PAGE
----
Daniel Handler: She called me once when I was in college. I was very ill. I had just come out of the hospital. And she read to me from Kafka's diary. She said, "This will cheer you up."

I said, "But it didn't go well for Kafka, though, did it?" And she said, "No. No, it didn't."

Emil Guillermo: She changed the direction of my life. Because of Flossie, I became a writer. All throughout my life, Flossie has been there for me. Everyone else said no to me, and she said yes.

Flossie Lewis: My wheelchair is in place?

Steve Goldbloom: It's in place.

Flossie Lewis: This is the absolute (EXPLETIVE DELETED). That's all I can say. It ain't no fun, but I'm delighted to be here. And thank you for coming.

Oh. Oh, Jesus, how lovely. How lovely.

OK, ready?

The trivial task before us is to decide whether Bobby Dylan is worth the laureate for literature.

Defend his work, or open my eyes to something that I haven't seen. And we don't have to go up and down the row, but speak.

Emil Guillermo: What is wrong with Dylan, Flossie? I mean, he's just putting out the questions.

Flossie Lewis: So he makes us search?

Emil Guillermo: For some people.

Flossie Lewis: Rena, dear. You're on, baby.

Woman: How many roads must a man walk down before you call him a man is a rhetorical question.

Flossie Lewis: Yes, I see what you're saying.

I will not dispute anything that I have heard. I know you love him. I happen not to love him, but that's not the point. He speaks for your generation.

How do we decide who represents poetry?

Honey, speak.

Man: Whether he's a poet laureate, the question for me is, compared to what?

Flossie Lewis: Put him next to someone that also merits this kind of consideration, and show me how he wins.

Man: We used to fuss when the landlord dissed us. No heat. Wonder why Christmas missed us. Birthdays was the worst days. Now we sip champagne when we thirsty.

I like that so much more for what it does for the English language. I personally am unequivocally opposed to Dylan being chosen as the Nobel laureate, but that doesn't mean that I'm opposed to the views that I have heard here.

That's what was wonderful about your classroom, Flossie, was, it wasn't just your voice. You would bring us all in.

Woman: I remember when you read us a sonnet from Shakespeare…

Flossie Lewis: Yes.

Woman: … and said, it's no good.

(LAUGHTER)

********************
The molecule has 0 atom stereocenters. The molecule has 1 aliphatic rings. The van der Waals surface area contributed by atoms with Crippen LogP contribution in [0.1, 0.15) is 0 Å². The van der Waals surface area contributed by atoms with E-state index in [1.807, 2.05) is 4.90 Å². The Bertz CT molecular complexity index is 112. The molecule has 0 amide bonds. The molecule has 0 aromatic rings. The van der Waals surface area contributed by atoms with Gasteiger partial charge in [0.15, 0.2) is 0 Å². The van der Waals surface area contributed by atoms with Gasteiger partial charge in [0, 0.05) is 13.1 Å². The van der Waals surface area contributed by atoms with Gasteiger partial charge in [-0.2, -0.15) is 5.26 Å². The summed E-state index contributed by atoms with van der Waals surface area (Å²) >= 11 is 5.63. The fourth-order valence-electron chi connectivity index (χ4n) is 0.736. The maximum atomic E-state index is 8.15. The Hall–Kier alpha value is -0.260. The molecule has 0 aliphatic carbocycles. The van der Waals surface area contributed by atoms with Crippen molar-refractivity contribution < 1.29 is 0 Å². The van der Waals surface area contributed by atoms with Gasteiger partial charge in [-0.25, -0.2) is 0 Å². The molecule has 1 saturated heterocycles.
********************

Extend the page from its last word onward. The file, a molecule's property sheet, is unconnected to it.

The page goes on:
Woman: And — and that was amazing. That was amazing.

Flossie Lewis: Thank you for remembering.

Woman: I remember so clearly.

Man: I remember my first composition that I wrote for you. And you — your comment was, I'm concerned by how drab your verb are.

(LAUGHTER)

Woman: When I was here in high school and coming out, I was depressed. I was kind of lost. I was maybe suicidal. I tell people I have this English teacher who I think saved my life.

And I think you did. So, thank you, and I love you.

Matt Hollis: You really introduced me to poetry.

I have gone on to become an architect. And I have a really strong affinity for classical Greek architecture. You have made those buildings come to life for me and shown me that architecture can have poetry.

Thank you very much.

Flossie Lewis: OK, guys, the class is over, but I hope it will never be over. And I hope, even if the answers are blowing in the wind, that maybe having an answer that is too certain can destroy us also.

(APPLAUSE)

Flossie Lewis: Bye-bye, honey. Thank you. Thank you.

Woman: Bye-bye.

Flossie Lewis: Oh, the cab is here.

Steve Goldbloom: The cabbie is here. It's the same man.

Flossie Lewis: Tell him to go on Ocean Avenue.

Steve Goldbloom: Oh, boy.

You touched a lot of people, Flossie.

Flossie Lewis: A lot of people touched me. It's a two-way street. Imagine teaching those kids. He's going to go the way he wants to go. It ain't going to be Ocean Avenue. What the hell?

Judy Woodruff: What a gift.

Flossie, thank you.

And thank you, Steve Goldbloom, for bringing her back to us tonight.

And you can watch the entire original Flossie Brief But Spectacular online at PBS.org/NewsHour.